Ask any TD who has worked large events, and they will be quick to tell you a story. Many of us sit around and swap stories at Nationals. Since I am leaving in a couple of days to head down to Houston, I thought I might share a few.
At my very first National K-12 event, within a couple of rounds I was party to some strange things. A player smacking another player upside the head. When I got to the board, and asked for an explanation, the player explained that her neighbor had given her opponent a good move. Naturally I had to issue warnings to both the smacker and smackee.
Later in that event, an interesting thing happened, after a round a player came in with a complaint. He had been offered a pack of Pokemon cards in exchange for resigning in a position he was winning, but the opponent never delivered. Interestingly, when we asked what remedy he was seeking, the boy just wanted us to force the opponent to give up the cards. When we called the other boy in with his father, the boy confessed to what happened. The father seemed stunned, and said "I have no idea where he gets that from". Ken Sloan, who was the chief TD of the section, asked if the father issues rewards for his son winning. The father said that he gives his son 2 packs of Pokemon cards for every win. We no longer wondered where it came from. Did I mention that both of these events happened in the Kindergarten section?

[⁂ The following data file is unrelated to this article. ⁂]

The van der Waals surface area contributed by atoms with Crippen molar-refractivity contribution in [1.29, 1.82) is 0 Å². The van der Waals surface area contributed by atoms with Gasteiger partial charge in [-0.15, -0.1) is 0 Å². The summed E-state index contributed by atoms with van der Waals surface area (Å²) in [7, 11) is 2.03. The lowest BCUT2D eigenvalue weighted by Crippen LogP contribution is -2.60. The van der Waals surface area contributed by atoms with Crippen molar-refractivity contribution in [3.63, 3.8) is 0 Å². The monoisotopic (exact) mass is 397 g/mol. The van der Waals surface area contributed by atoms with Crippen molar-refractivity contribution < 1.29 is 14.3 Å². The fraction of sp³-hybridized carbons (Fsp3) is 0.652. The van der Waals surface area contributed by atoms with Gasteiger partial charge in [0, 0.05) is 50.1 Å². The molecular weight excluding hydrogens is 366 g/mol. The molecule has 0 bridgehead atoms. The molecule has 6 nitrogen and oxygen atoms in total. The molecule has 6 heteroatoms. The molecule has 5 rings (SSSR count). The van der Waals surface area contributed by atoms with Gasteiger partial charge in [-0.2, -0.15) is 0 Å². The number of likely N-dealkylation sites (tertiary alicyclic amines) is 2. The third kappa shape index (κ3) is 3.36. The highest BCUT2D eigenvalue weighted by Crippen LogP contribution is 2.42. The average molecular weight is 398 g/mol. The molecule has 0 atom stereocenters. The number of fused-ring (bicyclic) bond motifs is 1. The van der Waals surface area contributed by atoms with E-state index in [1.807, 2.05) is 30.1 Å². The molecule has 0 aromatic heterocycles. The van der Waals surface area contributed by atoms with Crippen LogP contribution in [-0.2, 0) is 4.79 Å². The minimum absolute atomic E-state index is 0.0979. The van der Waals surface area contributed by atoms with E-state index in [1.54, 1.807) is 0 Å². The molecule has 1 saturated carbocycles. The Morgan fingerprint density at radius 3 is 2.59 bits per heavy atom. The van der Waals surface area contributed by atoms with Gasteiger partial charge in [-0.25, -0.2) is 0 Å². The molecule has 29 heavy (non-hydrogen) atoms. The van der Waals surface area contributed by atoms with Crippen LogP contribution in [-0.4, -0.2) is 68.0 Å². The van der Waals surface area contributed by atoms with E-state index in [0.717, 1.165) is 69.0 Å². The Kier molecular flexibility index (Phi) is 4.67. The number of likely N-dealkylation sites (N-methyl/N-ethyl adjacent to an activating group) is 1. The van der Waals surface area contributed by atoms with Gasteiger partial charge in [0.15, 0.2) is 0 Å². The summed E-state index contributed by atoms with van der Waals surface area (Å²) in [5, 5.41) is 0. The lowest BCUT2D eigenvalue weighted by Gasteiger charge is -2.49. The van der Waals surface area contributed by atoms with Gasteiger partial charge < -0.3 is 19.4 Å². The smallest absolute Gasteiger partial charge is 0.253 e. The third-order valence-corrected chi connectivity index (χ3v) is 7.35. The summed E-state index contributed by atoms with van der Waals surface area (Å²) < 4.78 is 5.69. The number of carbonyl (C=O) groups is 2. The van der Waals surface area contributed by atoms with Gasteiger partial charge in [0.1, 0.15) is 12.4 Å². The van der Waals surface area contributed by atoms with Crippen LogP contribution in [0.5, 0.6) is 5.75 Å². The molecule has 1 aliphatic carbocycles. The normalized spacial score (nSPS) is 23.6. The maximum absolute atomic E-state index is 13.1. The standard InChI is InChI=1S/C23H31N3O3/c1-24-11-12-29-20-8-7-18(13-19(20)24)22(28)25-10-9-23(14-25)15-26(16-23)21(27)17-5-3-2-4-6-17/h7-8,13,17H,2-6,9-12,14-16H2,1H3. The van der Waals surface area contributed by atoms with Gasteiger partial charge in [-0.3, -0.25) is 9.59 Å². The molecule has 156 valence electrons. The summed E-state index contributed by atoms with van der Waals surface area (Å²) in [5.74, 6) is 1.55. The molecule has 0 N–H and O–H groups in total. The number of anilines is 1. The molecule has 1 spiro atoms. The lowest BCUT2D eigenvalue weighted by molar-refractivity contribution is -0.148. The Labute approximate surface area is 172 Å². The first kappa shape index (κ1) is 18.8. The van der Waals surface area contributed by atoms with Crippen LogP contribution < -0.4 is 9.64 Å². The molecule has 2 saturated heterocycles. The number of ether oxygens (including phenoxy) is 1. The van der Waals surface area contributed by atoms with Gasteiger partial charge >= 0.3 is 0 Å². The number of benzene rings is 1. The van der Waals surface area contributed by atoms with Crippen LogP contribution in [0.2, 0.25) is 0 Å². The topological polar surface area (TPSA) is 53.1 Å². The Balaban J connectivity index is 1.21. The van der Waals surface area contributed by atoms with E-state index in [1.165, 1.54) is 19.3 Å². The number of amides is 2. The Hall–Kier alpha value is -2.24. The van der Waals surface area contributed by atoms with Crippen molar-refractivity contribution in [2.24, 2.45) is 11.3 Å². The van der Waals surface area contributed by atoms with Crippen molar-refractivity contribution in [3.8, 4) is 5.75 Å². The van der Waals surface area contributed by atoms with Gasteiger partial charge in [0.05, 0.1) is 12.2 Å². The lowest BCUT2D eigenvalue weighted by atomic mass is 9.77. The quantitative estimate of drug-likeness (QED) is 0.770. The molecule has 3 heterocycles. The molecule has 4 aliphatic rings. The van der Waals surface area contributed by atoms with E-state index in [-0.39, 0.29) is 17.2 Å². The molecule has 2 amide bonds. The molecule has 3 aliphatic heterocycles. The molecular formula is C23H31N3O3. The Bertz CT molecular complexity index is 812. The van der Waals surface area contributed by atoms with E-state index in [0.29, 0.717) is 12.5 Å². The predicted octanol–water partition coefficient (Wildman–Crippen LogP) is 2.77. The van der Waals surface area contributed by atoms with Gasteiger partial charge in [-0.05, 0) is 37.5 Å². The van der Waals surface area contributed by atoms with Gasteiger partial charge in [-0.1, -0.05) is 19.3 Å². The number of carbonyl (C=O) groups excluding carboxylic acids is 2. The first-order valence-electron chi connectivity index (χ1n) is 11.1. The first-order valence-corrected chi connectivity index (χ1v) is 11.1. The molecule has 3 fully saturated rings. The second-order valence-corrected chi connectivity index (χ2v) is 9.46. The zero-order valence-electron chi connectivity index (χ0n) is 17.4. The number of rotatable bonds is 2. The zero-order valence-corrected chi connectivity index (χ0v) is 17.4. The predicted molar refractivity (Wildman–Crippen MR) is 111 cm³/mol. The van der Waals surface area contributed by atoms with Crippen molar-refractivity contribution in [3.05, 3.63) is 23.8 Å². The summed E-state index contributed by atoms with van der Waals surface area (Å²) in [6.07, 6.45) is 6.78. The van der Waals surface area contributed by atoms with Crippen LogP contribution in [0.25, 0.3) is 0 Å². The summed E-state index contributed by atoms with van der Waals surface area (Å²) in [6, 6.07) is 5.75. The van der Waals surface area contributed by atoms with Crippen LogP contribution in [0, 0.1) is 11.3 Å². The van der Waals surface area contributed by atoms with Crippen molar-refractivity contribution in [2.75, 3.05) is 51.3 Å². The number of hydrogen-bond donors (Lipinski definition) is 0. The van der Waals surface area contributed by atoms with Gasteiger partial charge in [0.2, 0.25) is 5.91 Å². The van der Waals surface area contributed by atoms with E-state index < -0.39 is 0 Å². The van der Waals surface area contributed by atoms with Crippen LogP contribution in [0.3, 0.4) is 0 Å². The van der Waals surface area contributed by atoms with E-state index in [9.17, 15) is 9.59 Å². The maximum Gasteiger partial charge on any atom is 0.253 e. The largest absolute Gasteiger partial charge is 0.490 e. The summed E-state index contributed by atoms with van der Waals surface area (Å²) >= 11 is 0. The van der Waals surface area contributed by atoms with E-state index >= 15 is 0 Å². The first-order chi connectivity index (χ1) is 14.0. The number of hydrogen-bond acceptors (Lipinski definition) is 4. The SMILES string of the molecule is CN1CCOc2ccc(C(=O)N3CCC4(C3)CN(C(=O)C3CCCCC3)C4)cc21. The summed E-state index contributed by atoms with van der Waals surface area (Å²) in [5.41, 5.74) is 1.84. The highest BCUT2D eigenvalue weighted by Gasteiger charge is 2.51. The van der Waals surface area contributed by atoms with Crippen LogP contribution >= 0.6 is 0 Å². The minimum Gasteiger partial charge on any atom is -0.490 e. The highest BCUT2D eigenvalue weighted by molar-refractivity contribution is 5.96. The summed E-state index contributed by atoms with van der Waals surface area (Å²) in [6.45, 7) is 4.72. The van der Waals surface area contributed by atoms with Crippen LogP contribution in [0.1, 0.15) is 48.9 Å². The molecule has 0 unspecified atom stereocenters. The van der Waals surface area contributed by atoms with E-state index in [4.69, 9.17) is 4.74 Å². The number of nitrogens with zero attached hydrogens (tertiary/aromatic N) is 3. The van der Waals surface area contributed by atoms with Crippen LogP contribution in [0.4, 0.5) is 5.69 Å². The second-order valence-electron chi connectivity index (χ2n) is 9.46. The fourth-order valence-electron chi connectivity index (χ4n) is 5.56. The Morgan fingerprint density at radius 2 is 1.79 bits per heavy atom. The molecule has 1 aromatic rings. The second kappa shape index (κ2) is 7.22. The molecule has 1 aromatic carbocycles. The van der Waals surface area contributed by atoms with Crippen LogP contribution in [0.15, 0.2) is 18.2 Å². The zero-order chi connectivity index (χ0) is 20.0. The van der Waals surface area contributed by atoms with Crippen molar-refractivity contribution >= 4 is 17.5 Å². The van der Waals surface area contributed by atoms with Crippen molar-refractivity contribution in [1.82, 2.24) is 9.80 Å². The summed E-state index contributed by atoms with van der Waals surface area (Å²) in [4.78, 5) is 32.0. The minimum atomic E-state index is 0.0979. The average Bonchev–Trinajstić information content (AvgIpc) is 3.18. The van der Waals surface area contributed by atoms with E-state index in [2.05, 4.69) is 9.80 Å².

I realize that these are important events, but urge parents and coaches not to put too much of an emphasis on the child's results, it does take its toll on them. If I have time this week, I will share a few more stories along those lines.
Bad sportsmanship is completely unnecessary, and oftentimes is learned from adults (which we don't like to admit). There is a group that is the self proclaimed "premier chess organization" in Illinois, they teach chess at quite a few schools, yet on their website have a link to an essay entitled "How to Annoy Your Opponent". This treasure chest of wisdom advises players to talk or cough loudly during your opponents moves, start rumors about your opponent, and other drivel that I do not wish to pollute my site with. To be completely fair, it appears to be a really lame attempt at a satire, but still has no place to be linked to by scholastic players.
So I head to Texas, where my hopes are high because I also have seen remarkable acts of kindness and compassion between players previously there at Nationals. I would rather discuss those.